First of all, for most of us, Wranglers are completely inappropriate. If you spend a good deal of time in the saddle of a horse, either for work or play, then Wranglers are the blue jeans of choice, and you should wear them. They are very tight in the buttocks and the thighs for the purpose of avoiding uncomfortable wrinkles between you and your saddle. For those of us who do not ride in jeans, however, they are just trampy. It is like a lovely, busty maid squeezing into a tube-top: It puts everything on display, but not to the beset advantage. And, to make things worse, every country-bar dwelling pretend cowpoke dons the Wranglers in order to give himself some cowboy cred. It doesn't work.

Most so-called designer brands are also wrong for men. They are means of advertising your net worth on your bum, and, as dad had it, if you have to tell me that you are rich, you are not. Some designer brands, Ralph Lauren and Façonnable to name two, are excellent in their design. They are also startlingly expensive. L.L. Bean still carries excellent house-brand jeans, and the website,, offers designs that will suit every taste.

In selecting your blue jeans, remember the Aristotelian rule of thumb: Avoid extremes. You neither want your jeans to be too tight, nor too loose. Not too new, nor too old. On young girls, holes in the knees can be quite enticing, but never on gentlemen's jeans. Because I am cut a bit like a box, my blue jeans of choice are Levi's 505s. They are similar in cut to the classic 501s, but they have zippers in lieu of the button flies. I find that the button holes on the current breed of 501s are wearing out just about the time that the jeans are getting good, whereas the brass zippers of the 505s last a few lifetimes.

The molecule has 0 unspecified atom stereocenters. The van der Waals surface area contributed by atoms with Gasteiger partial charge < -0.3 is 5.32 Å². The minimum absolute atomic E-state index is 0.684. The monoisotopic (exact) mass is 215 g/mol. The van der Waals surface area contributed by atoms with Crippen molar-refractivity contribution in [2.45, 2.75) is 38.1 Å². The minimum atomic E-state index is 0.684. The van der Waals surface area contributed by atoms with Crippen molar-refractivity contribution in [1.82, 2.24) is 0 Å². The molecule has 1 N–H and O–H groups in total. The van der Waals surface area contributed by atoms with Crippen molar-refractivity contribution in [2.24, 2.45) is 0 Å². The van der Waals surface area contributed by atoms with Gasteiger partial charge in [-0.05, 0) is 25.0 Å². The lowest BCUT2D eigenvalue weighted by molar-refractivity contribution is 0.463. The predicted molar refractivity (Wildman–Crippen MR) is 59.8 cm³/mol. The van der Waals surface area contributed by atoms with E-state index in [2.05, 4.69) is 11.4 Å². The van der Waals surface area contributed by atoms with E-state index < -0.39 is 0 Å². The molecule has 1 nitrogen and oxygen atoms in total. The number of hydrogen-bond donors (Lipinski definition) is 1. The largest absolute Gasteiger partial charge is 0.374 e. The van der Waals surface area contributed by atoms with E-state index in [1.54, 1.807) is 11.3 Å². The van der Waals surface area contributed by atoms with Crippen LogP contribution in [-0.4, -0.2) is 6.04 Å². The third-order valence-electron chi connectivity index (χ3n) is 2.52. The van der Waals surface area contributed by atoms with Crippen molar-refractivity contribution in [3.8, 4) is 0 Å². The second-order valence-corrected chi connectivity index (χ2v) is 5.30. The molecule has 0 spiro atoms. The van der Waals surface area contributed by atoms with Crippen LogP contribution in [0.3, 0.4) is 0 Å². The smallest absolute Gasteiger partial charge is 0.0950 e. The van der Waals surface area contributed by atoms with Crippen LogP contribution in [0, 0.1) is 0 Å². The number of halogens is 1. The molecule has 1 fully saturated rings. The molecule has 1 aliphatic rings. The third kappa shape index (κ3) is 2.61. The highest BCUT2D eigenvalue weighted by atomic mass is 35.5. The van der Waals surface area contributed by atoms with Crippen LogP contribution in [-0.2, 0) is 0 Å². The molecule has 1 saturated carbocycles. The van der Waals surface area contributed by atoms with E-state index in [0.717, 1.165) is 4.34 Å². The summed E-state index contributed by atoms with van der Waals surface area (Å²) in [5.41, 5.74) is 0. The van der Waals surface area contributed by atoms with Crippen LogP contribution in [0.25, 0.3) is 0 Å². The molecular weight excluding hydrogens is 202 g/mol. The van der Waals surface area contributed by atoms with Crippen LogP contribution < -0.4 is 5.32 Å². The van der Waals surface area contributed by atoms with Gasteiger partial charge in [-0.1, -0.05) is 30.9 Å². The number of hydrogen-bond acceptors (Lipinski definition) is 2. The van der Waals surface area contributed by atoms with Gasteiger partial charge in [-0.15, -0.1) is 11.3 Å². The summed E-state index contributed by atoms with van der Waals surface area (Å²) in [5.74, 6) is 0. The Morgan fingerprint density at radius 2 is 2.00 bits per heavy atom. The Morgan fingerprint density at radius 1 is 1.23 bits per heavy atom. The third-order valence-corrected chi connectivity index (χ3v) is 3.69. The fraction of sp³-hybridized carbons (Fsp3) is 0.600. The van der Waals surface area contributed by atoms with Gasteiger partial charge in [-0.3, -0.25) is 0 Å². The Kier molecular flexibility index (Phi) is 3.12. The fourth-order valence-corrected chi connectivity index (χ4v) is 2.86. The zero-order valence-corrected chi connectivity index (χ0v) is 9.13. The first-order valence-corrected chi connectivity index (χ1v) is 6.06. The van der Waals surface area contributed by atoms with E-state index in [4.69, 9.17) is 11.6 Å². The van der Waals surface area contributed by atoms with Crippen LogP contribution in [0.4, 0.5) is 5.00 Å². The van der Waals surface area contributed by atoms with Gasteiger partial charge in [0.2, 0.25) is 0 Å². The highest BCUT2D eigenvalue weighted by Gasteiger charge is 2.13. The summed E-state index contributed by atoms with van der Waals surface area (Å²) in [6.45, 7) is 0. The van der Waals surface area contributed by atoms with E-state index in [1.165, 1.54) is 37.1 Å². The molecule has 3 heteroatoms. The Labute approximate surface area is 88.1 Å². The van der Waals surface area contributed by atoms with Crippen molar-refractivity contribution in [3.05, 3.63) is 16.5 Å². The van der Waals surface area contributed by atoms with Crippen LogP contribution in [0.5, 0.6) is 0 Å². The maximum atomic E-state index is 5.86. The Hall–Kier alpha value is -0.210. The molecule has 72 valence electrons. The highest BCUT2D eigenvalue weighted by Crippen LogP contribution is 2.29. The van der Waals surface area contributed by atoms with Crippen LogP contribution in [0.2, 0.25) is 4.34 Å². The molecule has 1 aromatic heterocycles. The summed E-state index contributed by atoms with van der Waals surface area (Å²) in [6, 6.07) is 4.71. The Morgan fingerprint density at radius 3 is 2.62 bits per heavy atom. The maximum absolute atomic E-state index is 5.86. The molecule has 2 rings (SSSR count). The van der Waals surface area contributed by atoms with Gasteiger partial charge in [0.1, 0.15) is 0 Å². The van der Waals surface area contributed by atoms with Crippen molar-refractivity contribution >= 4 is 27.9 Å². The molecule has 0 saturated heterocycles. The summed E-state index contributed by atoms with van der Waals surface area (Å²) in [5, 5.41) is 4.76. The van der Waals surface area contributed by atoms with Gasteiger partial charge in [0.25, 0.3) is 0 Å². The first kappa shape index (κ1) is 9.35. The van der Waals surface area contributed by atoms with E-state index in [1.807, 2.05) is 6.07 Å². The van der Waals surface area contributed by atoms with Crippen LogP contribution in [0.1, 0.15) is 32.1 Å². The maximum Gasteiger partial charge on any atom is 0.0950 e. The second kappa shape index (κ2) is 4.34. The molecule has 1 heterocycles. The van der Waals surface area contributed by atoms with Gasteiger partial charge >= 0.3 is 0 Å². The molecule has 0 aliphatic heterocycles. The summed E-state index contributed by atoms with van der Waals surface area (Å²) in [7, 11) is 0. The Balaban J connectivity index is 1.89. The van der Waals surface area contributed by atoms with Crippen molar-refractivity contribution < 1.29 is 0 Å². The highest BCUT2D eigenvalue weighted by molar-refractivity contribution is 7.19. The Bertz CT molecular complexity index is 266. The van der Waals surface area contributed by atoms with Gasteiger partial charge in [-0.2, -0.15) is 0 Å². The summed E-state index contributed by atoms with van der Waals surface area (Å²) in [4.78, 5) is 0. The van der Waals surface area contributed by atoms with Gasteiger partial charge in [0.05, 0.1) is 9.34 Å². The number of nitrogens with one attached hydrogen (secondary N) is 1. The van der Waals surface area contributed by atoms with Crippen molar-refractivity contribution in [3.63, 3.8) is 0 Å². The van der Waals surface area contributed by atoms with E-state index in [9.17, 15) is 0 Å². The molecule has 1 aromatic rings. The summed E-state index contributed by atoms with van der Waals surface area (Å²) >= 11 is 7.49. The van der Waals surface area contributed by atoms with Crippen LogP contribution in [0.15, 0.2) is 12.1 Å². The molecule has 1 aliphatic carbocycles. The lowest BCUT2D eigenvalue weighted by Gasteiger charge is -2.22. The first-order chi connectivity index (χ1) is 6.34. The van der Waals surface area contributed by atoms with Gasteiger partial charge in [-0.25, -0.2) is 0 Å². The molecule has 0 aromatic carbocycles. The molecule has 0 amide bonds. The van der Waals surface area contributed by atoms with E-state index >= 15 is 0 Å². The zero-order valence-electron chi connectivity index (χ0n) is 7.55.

Once you have selected your jeans, wear them well, but not inappropriately. Wearing rugged jeans with a dinner jacket or a sport coat was creative and naughty in 1981, now it is back to being inappropriate. They pair well with sport shirts or tee shirts. With a crisp button-down they will take you to lunch at Ahwahnee, but break out the well pressed khakis and a blue blazer for dinner.

In short, every gentleman should have a dark denim dress shirt in his wardrobe. Blue jeans are less necessary, but they do make a nice alternative to khakis periodically. Just remember to be cognicent of the design and quality of your denim, and it will serve you well for years to come.

Sunday, August 2, 2009

Shirts in Colors

For the bulk of the nineteenth century, a gentleman's dress shirt was white. Colors and patterns in shirts were the domain of the working man, something to brighten his life of browns and tans. The gay nineties changed many traditions of the Victorian era, and by the end of the century, gentlemen's dress shirts were available in stripes and patterns of tremendous variety. Innovation continued through the 1920s, and then, with the onslaught of the depression, as with so many things, innovation ceased.